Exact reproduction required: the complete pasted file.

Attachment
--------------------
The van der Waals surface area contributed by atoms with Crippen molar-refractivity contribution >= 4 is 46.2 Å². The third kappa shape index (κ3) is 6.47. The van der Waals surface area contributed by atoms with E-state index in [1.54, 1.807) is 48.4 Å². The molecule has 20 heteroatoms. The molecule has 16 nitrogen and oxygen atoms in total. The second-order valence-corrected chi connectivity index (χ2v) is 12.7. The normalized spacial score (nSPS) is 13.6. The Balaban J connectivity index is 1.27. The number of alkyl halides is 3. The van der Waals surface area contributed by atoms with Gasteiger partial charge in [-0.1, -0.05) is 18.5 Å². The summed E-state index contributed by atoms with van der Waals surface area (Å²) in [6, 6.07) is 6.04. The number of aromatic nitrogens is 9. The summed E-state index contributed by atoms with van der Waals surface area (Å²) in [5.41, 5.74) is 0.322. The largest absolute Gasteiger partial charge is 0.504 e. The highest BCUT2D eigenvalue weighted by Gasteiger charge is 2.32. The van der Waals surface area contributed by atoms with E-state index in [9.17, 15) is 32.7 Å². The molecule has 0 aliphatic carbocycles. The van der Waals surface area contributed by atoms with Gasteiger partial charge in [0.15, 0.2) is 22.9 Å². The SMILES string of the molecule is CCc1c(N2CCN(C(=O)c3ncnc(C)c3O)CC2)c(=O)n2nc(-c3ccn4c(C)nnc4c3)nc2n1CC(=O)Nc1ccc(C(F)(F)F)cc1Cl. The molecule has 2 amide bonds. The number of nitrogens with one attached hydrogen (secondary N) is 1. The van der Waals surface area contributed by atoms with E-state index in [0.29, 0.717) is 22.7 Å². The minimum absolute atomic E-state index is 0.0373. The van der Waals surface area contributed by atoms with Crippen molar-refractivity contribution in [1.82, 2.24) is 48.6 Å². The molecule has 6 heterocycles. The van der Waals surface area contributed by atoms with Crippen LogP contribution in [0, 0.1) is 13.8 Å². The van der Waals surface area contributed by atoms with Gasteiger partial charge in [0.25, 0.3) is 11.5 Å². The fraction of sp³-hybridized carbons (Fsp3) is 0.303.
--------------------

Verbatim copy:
The van der Waals surface area contributed by atoms with Crippen molar-refractivity contribution >= 4 is 46.2 Å². The third kappa shape index (κ3) is 6.47. The van der Waals surface area contributed by atoms with E-state index in [1.54, 1.807) is 48.4 Å². The molecule has 20 heteroatoms. The molecule has 16 nitrogen and oxygen atoms in total. The second-order valence-corrected chi connectivity index (χ2v) is 12.7. The normalized spacial score (nSPS) is 13.6. The Balaban J connectivity index is 1.27. The number of alkyl halides is 3. The van der Waals surface area contributed by atoms with Gasteiger partial charge in [-0.1, -0.05) is 18.5 Å². The summed E-state index contributed by atoms with van der Waals surface area (Å²) in [6, 6.07) is 6.04. The number of aromatic nitrogens is 9. The summed E-state index contributed by atoms with van der Waals surface area (Å²) in [5.41, 5.74) is 0.322. The largest absolute Gasteiger partial charge is 0.504 e. The highest BCUT2D eigenvalue weighted by Gasteiger charge is 2.32. The van der Waals surface area contributed by atoms with E-state index in [9.17, 15) is 32.7 Å². The molecule has 0 aliphatic carbocycles. The van der Waals surface area contributed by atoms with Gasteiger partial charge in [0.15, 0.2) is 22.9 Å². The SMILES string of the molecule is CCc1c(N2CCN(C(=O)c3ncnc(C)c3O)CC2)c(=O)n2nc(-c3ccn4c(C)nnc4c3)nc2n1CC(=O)Nc1ccc(C(F)(F)F)cc1Cl. The molecule has 2 amide bonds. The number of nitrogens with one attached hydrogen (secondary N) is 1. The van der Waals surface area contributed by atoms with E-state index in [0.29, 0.717) is 22.7 Å². The minimum absolute atomic E-state index is 0.0373. The van der Waals surface area contributed by atoms with Crippen molar-refractivity contribution in [1.82, 2.24) is 48.6 Å². The molecule has 6 heterocycles. The van der Waals surface area contributed by atoms with Crippen LogP contribution in [0, 0.1) is 13.8 Å². The van der Waals surface area contributed by atoms with Gasteiger partial charge in [0.25, 0.3) is 11.5 Å². The fraction of sp³-hybridized carbons (Fsp3) is 0.303.